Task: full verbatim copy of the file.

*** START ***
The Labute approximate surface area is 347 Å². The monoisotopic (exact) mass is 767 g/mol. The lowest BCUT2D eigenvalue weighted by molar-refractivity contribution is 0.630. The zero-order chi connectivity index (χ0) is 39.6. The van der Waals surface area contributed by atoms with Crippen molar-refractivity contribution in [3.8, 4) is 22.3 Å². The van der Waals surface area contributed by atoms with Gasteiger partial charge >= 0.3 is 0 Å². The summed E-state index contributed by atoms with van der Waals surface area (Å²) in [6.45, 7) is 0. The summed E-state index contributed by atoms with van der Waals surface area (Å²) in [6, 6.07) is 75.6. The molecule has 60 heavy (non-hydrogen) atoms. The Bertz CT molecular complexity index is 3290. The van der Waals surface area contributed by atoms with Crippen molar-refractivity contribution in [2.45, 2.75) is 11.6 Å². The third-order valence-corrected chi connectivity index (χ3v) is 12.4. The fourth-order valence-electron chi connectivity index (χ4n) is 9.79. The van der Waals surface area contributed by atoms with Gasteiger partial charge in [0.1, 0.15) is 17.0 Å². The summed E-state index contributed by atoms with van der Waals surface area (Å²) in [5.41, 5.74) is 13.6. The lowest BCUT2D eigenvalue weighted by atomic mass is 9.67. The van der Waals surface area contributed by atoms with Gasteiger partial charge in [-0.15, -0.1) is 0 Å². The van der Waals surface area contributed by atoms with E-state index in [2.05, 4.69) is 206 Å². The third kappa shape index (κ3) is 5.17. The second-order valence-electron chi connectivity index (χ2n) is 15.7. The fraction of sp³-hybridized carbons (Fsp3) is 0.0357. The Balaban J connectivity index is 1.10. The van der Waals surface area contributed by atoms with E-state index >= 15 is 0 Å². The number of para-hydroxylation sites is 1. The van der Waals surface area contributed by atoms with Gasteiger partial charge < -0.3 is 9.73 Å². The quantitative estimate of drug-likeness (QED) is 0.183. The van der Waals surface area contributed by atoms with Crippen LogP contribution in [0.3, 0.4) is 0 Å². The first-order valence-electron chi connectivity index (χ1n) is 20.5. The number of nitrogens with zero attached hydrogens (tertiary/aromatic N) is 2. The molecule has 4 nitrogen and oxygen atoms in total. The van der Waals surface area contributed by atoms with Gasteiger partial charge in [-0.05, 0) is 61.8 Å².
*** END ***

The Labute approximate surface area is 347 Å². The monoisotopic (exact) mass is 767 g/mol. The lowest BCUT2D eigenvalue weighted by molar-refractivity contribution is 0.630. The zero-order chi connectivity index (χ0) is 39.6. The van der Waals surface area contributed by atoms with Crippen molar-refractivity contribution in [3.8, 4) is 22.3 Å². The van der Waals surface area contributed by atoms with Gasteiger partial charge >= 0.3 is 0 Å². The summed E-state index contributed by atoms with van der Waals surface area (Å²) in [6.45, 7) is 0. The summed E-state index contributed by atoms with van der Waals surface area (Å²) in [6, 6.07) is 75.6. The molecule has 60 heavy (non-hydrogen) atoms. The Bertz CT molecular complexity index is 3290. The van der Waals surface area contributed by atoms with Crippen molar-refractivity contribution in [2.45, 2.75) is 11.6 Å². The third-order valence-corrected chi connectivity index (χ3v) is 12.4. The fourth-order valence-electron chi connectivity index (χ4n) is 9.79. The van der Waals surface area contributed by atoms with Gasteiger partial charge in [0.1, 0.15) is 17.0 Å². The summed E-state index contributed by atoms with van der Waals surface area (Å²) in [5.41, 5.74) is 13.6. The lowest BCUT2D eigenvalue weighted by atomic mass is 9.67. The van der Waals surface area contributed by atoms with Gasteiger partial charge in [-0.15, -0.1) is 0 Å². The van der Waals surface area contributed by atoms with E-state index in [2.05, 4.69) is 206 Å². The third kappa shape index (κ3) is 5.17. The second-order valence-electron chi connectivity index (χ2n) is 15.7. The fraction of sp³-hybridized carbons (Fsp3) is 0.0357. The Balaban J connectivity index is 1.10. The van der Waals surface area contributed by atoms with E-state index >= 15 is 0 Å². The number of para-hydroxylation sites is 1. The van der Waals surface area contributed by atoms with Gasteiger partial charge < -0.3 is 9.73 Å². The quantitative estimate of drug-likeness (QED) is 0.183. The van der Waals surface area contributed by atoms with Crippen LogP contribution in [0.3, 0.4) is 0 Å². The first-order valence-electron chi connectivity index (χ1n) is 20.5. The number of nitrogens with zero attached hydrogens (tertiary/aromatic N) is 2. The molecule has 4 nitrogen and oxygen atoms in total. The van der Waals surface area contributed by atoms with Gasteiger partial charge in [-0.05, 0) is 61.8 Å².